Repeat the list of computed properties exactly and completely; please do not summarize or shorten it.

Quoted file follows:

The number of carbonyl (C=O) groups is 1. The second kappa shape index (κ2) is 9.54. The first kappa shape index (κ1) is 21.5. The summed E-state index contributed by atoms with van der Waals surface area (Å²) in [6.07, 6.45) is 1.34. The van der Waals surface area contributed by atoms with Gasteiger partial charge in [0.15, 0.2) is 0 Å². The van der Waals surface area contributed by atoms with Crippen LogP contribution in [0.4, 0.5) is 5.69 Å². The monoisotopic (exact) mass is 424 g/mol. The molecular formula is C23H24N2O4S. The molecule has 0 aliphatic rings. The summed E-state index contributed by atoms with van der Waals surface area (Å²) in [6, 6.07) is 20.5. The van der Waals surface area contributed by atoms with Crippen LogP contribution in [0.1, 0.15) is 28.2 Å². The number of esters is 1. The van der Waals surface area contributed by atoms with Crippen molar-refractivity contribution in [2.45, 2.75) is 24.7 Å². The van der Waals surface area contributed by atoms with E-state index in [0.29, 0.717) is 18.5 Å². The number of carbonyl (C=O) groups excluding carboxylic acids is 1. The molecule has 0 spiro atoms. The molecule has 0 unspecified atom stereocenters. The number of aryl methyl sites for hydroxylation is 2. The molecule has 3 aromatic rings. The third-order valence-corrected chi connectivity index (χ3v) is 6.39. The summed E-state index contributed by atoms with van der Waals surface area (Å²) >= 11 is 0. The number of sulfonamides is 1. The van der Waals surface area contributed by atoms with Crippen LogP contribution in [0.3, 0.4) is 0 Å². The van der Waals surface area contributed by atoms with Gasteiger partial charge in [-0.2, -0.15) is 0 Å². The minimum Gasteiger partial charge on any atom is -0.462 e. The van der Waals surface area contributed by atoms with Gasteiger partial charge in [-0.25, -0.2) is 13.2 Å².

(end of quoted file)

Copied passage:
The number of carbonyl (C=O) groups is 1. The second kappa shape index (κ2) is 9.54. The first kappa shape index (κ1) is 21.5. The summed E-state index contributed by atoms with van der Waals surface area (Å²) in [6.07, 6.45) is 1.34. The van der Waals surface area contributed by atoms with Gasteiger partial charge in [0.15, 0.2) is 0 Å². The van der Waals surface area contributed by atoms with Crippen LogP contribution in [0.4, 0.5) is 5.69 Å². The monoisotopic (exact) mass is 424 g/mol. The molecular formula is C23H24N2O4S. The molecule has 0 aliphatic rings. The summed E-state index contributed by atoms with van der Waals surface area (Å²) in [6, 6.07) is 20.5. The van der Waals surface area contributed by atoms with Crippen LogP contribution in [0.1, 0.15) is 28.2 Å². The number of esters is 1. The van der Waals surface area contributed by atoms with Crippen molar-refractivity contribution in [2.45, 2.75) is 24.7 Å². The van der Waals surface area contributed by atoms with E-state index in [0.29, 0.717) is 18.5 Å². The number of carbonyl (C=O) groups excluding carboxylic acids is 1. The molecule has 0 spiro atoms. The molecule has 0 unspecified atom stereocenters. The number of aryl methyl sites for hydroxylation is 2. The molecule has 3 aromatic rings. The third-order valence-corrected chi connectivity index (χ3v) is 6.39. The summed E-state index contributed by atoms with van der Waals surface area (Å²) >= 11 is 0. The number of sulfonamides is 1. The van der Waals surface area contributed by atoms with Crippen LogP contribution in [0.3, 0.4) is 0 Å². The van der Waals surface area contributed by atoms with Gasteiger partial charge in [-0.2, -0.15) is 0 Å². The minimum Gasteiger partial charge on any atom is -0.462 e. The van der Waals surface area contributed by atoms with Gasteiger partial charge in [-0.25, -0.2) is 13.2 Å².